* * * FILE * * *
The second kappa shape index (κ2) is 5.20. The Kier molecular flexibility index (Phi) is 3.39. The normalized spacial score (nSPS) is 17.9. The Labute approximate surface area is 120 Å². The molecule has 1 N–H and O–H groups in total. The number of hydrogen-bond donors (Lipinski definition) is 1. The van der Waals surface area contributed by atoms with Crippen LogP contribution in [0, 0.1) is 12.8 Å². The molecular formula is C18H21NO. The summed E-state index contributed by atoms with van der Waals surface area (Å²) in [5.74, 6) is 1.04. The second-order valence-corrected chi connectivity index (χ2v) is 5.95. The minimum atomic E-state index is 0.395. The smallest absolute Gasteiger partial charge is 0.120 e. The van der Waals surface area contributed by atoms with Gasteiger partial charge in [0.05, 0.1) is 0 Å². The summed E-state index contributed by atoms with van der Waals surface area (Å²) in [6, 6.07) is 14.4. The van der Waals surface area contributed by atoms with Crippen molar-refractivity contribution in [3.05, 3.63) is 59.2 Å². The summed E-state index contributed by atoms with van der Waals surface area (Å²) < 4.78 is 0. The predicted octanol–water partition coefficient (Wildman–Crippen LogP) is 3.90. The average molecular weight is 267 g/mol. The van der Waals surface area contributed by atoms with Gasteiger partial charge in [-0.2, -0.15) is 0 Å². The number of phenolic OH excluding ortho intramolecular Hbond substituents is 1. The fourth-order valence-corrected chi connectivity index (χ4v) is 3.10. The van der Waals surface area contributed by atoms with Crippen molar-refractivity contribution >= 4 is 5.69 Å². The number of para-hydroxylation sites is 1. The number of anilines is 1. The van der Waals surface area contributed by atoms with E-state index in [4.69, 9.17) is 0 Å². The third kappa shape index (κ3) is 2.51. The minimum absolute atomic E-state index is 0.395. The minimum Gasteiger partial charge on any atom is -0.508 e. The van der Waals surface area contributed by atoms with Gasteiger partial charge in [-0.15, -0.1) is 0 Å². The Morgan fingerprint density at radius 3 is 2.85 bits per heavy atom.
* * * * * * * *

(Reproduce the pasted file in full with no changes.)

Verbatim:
The second kappa shape index (κ2) is 5.20. The Kier molecular flexibility index (Phi) is 3.39. The normalized spacial score (nSPS) is 17.9. The Labute approximate surface area is 120 Å². The molecule has 1 N–H and O–H groups in total. The number of hydrogen-bond donors (Lipinski definition) is 1. The van der Waals surface area contributed by atoms with Crippen LogP contribution in [0, 0.1) is 12.8 Å². The molecular formula is C18H21NO. The summed E-state index contributed by atoms with van der Waals surface area (Å²) in [5.74, 6) is 1.04. The second-order valence-corrected chi connectivity index (χ2v) is 5.95. The minimum atomic E-state index is 0.395. The smallest absolute Gasteiger partial charge is 0.120 e. The van der Waals surface area contributed by atoms with Gasteiger partial charge in [0.05, 0.1) is 0 Å². The summed E-state index contributed by atoms with van der Waals surface area (Å²) in [6, 6.07) is 14.4. The van der Waals surface area contributed by atoms with Crippen molar-refractivity contribution in [3.05, 3.63) is 59.2 Å². The summed E-state index contributed by atoms with van der Waals surface area (Å²) < 4.78 is 0. The predicted octanol–water partition coefficient (Wildman–Crippen LogP) is 3.90. The average molecular weight is 267 g/mol. The van der Waals surface area contributed by atoms with Gasteiger partial charge in [-0.2, -0.15) is 0 Å². The number of phenolic OH excluding ortho intramolecular Hbond substituents is 1. The fourth-order valence-corrected chi connectivity index (χ4v) is 3.10. The van der Waals surface area contributed by atoms with Crippen molar-refractivity contribution >= 4 is 5.69 Å². The number of para-hydroxylation sites is 1. The number of anilines is 1. The van der Waals surface area contributed by atoms with E-state index in [4.69, 9.17) is 0 Å². The third kappa shape index (κ3) is 2.51. The minimum absolute atomic E-state index is 0.395. The minimum Gasteiger partial charge on any atom is -0.508 e. The van der Waals surface area contributed by atoms with Gasteiger partial charge in [-0.15, -0.1) is 0 Å². The Morgan fingerprint density at radius 3 is 2.85 bits per heavy atom.